Beyond searching your brand name, you can also search for terms related to your business to see who else pops up. If you repair computers across California, just search “California computer repairs” and, lo and behold, there’ll be a bunch of them (likely direct ones).
Make a big list of keywords and phrases that are linked to your products and searches and get Googling (or Binging or DuckDuckGoing) and you’ll soon have a massive list of potential competitors.
This isn’t the last we’ll see of Google in this guide. It’s also a great tool for conducting competitive analysis itself. Find out more in our SEO competitive analysis section.
Similar to the previous section, here we’re referring to the ads we get served in the SERPs. We can follow the same process as we did for the previous section, except this time we’re just looking at the ads.
Here’s some ad results for searching ‘social listening company’ in Google:
And there we go. This can also work by searching company names, as competitors will often bid on each. Throw in a few things (the keyword list you created in the previous section will be useful here) to see what comes up.
Why do we do this as well look at normal Google results? Because some companies might not be ranking for certain terms, either because they’re too new or not putting much effort into SEO. Meanwhile, chucking money into ads can be a quick way to get noticed.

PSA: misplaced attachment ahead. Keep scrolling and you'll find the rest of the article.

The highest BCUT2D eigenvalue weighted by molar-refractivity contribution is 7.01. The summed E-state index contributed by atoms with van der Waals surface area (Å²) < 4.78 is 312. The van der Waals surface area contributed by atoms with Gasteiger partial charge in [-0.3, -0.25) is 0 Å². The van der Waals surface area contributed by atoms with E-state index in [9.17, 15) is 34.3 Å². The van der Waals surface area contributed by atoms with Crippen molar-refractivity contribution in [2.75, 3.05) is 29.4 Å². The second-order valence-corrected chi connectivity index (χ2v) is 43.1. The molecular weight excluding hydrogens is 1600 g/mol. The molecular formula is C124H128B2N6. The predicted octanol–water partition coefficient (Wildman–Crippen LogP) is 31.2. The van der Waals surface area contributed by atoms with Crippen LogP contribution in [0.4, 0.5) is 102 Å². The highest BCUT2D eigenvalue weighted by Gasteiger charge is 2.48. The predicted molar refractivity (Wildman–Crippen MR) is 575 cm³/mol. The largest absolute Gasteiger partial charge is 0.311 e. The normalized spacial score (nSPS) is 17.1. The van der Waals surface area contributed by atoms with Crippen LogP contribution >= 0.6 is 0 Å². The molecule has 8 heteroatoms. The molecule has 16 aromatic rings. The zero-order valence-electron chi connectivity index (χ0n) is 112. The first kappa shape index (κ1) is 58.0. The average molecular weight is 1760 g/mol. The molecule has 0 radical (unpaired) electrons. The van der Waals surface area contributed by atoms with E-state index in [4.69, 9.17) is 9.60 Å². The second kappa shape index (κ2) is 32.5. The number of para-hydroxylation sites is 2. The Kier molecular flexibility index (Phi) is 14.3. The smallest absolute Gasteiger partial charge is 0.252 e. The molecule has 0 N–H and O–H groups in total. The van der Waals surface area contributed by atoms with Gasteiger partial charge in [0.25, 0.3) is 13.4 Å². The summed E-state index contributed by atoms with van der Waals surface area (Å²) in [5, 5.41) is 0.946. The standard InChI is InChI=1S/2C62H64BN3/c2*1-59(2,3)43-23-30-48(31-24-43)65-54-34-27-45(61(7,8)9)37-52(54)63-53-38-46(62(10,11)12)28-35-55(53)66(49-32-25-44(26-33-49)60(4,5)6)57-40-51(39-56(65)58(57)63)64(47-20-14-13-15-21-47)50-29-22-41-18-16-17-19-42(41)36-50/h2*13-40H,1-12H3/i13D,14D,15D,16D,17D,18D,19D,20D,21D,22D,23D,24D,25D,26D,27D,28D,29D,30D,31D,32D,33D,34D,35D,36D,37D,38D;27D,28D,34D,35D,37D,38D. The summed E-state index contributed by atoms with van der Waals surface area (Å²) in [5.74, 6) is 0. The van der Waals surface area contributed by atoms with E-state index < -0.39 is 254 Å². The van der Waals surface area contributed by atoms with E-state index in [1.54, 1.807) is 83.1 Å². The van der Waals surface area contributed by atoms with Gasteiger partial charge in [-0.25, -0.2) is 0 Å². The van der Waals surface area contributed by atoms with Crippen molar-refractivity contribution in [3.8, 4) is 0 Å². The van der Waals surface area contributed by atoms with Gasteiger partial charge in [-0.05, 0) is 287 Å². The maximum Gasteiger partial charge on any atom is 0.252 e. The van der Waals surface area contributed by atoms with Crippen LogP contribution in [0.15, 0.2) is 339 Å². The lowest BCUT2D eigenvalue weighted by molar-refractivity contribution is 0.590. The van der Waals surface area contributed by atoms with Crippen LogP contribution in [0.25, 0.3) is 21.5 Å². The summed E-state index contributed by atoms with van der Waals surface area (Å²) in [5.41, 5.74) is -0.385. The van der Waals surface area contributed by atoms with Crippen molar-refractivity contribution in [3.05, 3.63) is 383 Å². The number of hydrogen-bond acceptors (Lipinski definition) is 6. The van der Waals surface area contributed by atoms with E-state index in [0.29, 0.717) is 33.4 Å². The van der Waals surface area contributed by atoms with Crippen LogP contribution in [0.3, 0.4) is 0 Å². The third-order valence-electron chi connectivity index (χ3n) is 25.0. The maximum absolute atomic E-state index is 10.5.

Make sure you do the searches multiple times to see as many ads as possible. It’ll also give you some insight into what terms your competitors are targeting.
Tools like BuzzSumo, that allow you to analyze content, can be a good way to find competitors too. For example, searching relevant business and industry terms will give you the most shared content on those topics.
From there you can sift through the articles and blog posts for mentions of companies other than yourself. There’s likely to be a bit more rubbish to rummage through with this, but it’s important not to leave any stone unturned.
Head to our content competitive analysis section later on to see how to use these tools to learn more about your competition.
The people you’re trying to sell to or have sold to, can also help you discover competitors. Simply asking them about competitors will furnish you with some names.
Be sure to keep this up, as well. New companies will be proactive in approaching your clients, so they can often be the first warning of a new rival on the scene.
You can do this as part of your sales process by asking about previous suppliers when getting customer info. Also, if you’ve got a particularly good relationship with a client, just ask them to send over any sales material they get sent by other firms.
If there are any publications in your industry, physical or digital, make sure you’re checking these regularly. Competitors will pop up, but they’ll also help you keep an eye out for new companies or others changing up their plans that might affect you.
This is in a similar vein to speaking to prospects and customers, but you won’t be talking to them directly here. We talk about anything and everything on the internet, especially now we have things like Twitter and Reddit. This means there’s a wealth of info out there.
We got into more detail on using this for a competitive analysis later, but it can be good for finding competitors initially.
Use the search functions for various platforms and forums to dig up mentions or discussions on products and services. Have a read around and you’ll likely find some competitors pop up – for example, when people ask for recommendations. Our Twitter search guide will come in handy here.